How to survive? However, it is not a matter of surviving but of living. Well-being for the individual, society and the planet is not a system of “rat race” tactics. Well-being is comprehensive, and does not espouse the “survival of the fittest” formula. Often, I am told: “It’s a rat race.” However, “I am not a rat!” I exclaim in reply.
There is now a call to reactivate the inner system of our being. The inner system has variously been called the soul or the spirit, but whatever word we may use, it pinpoints a core energy that is unique and natural, where our blueprint for living humanely resides. From time to time this system is forgotten in societies, so individuals appear whose task it is to reawaken its awareness. In history these are called the great teachers, the enlightened ones who bring us back to a state of remembrance of who we are and why we are.
The reminder that an inner system exists has always been necessary, which explains why throughout the course of time so many spiritual paths have emerged. However, it seems that now the universe is issuing an urgent mandate for everyone everywhere to remember the relevance of this spiritual system as the world’s external systems are disintegrating at a colossal speed. A shower of power that relaxes, refreshes, recharges the discharged, damaged battery of our being is necessary. Someone may think more than just a shower is needed, that actually a torrent is required! Yes, we need a lot of inner power; however, it’s essential to start gently. Too much too soon can be counterproductive. Starting with a little recharging each day can slowly and gradually empower our being. The first step for this is silence. All new things begin from a reflective space.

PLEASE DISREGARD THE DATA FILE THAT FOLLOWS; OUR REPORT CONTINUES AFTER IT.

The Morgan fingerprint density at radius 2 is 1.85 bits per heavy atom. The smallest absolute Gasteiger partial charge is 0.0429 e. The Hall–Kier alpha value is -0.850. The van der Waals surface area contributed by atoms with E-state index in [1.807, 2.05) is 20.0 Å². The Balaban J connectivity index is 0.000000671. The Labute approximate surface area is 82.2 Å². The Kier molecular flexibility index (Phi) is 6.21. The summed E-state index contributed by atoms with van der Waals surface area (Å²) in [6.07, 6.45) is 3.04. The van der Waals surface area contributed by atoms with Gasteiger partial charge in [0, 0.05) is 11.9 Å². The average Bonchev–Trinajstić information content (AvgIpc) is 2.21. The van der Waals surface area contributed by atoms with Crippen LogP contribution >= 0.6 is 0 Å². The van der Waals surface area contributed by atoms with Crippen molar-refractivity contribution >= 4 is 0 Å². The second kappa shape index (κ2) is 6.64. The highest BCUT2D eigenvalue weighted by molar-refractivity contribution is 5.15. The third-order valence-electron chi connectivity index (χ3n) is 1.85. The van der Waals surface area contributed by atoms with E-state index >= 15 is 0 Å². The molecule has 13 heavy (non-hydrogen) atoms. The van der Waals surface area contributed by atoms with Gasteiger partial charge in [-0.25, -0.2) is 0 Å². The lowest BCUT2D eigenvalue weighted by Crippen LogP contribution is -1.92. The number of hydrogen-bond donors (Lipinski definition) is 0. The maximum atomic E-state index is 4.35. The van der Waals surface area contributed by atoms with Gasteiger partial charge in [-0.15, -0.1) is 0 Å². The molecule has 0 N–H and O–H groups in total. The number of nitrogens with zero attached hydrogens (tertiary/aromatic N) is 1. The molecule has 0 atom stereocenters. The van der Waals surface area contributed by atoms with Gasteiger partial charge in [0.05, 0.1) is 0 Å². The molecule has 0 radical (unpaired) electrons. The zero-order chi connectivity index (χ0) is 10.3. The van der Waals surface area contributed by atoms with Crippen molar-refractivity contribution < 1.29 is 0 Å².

- A place of quarantine: to recognize the germs of resentments, tensions, and pressures, and then decide to clean them out of our systems. Spiritual immunization on a daily basis.
- A place of deep rest where, in that quietness, we rest both physically and mentally — otherwise, when we push mind and body to extremes, they start to dysfunction.
- A place of peace where there is contentment and ease, which gives rise to a greater clarity in my thoughts. A clarity that facilitates appropriate responses to people and situations rather than knee-jerk reactions.
- A place of grace where connection with the divine assists regeneration.
This inner place of renewal can be created by practicing four steps each day. (Of course, there may be other steps, but just to keep things manageable I have written about four):
1) Each Morning: Awake and Appreciate.
On awakening, take the self out of the bedroom because the vibrations of sleep may put one back to sleep if trying to meditate. Sitting in a quiet corner, I create my first thoughts: “Gently, lovingly, I connect with my soul-self. I am a being of peace and harmony. I appreciate this new day of my life, for there will be fresh opportunities and new learning. I am at peace with myself. I am peace.” Taking this shower of positive thoughts in the morning, I am empowered for the day. Length of time in meditation depends on the individual, but most important is complete concentration, not to be distracted by anything, otherwise the energy disperses and the empowering does not take place. One can gently repeat the same thoughts as often as one needs and then come to a stillness where thinking is not necessary. That stillness showers the self with great inner serenity.